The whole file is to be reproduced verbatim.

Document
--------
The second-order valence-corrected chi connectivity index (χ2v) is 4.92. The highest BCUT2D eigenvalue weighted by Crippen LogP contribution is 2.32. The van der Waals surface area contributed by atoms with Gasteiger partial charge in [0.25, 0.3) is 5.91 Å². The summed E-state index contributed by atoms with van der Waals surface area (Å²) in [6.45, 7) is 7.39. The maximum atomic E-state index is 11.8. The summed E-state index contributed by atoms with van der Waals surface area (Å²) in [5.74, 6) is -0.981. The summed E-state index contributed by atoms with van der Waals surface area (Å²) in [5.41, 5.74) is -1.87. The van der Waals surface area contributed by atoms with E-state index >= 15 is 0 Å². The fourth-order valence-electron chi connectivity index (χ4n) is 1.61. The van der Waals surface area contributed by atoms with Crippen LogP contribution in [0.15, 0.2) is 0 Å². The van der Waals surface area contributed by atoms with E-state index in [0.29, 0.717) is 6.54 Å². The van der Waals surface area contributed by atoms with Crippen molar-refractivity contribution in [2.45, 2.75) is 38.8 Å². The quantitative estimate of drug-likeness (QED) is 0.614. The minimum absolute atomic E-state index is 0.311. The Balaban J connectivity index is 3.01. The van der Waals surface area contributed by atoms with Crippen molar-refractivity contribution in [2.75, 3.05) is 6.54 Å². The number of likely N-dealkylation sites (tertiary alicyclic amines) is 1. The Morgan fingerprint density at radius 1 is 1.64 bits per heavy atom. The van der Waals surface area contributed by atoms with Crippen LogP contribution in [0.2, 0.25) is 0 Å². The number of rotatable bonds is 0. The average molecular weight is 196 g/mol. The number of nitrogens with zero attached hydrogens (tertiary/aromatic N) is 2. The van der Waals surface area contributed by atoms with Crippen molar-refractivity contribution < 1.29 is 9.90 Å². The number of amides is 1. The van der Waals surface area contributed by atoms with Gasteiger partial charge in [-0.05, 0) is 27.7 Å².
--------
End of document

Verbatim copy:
The second-order valence-corrected chi connectivity index (χ2v) is 4.92. The highest BCUT2D eigenvalue weighted by Crippen LogP contribution is 2.32. The van der Waals surface area contributed by atoms with Gasteiger partial charge in [0.25, 0.3) is 5.91 Å². The summed E-state index contributed by atoms with van der Waals surface area (Å²) in [6.45, 7) is 7.39. The maximum atomic E-state index is 11.8. The summed E-state index contributed by atoms with van der Waals surface area (Å²) in [5.74, 6) is -0.981. The summed E-state index contributed by atoms with van der Waals surface area (Å²) in [5.41, 5.74) is -1.87. The van der Waals surface area contributed by atoms with E-state index >= 15 is 0 Å². The fourth-order valence-electron chi connectivity index (χ4n) is 1.61. The van der Waals surface area contributed by atoms with Crippen LogP contribution in [0.15, 0.2) is 0 Å². The van der Waals surface area contributed by atoms with E-state index in [0.29, 0.717) is 6.54 Å². The van der Waals surface area contributed by atoms with Crippen molar-refractivity contribution in [2.45, 2.75) is 38.8 Å². The quantitative estimate of drug-likeness (QED) is 0.614. The minimum absolute atomic E-state index is 0.311. The Balaban J connectivity index is 3.01. The van der Waals surface area contributed by atoms with Crippen molar-refractivity contribution in [2.75, 3.05) is 6.54 Å². The number of likely N-dealkylation sites (tertiary alicyclic amines) is 1. The Morgan fingerprint density at radius 1 is 1.64 bits per heavy atom. The van der Waals surface area contributed by atoms with Crippen LogP contribution in [0.2, 0.25) is 0 Å². The number of rotatable bonds is 0. The average molecular weight is 196 g/mol. The number of nitrogens with zero attached hydrogens (tertiary/aromatic N) is 2. The van der Waals surface area contributed by atoms with Crippen molar-refractivity contribution < 1.29 is 9.90 Å². The number of amides is 1. The van der Waals surface area contributed by atoms with Gasteiger partial charge in [-0.05, 0) is 27.7 Å².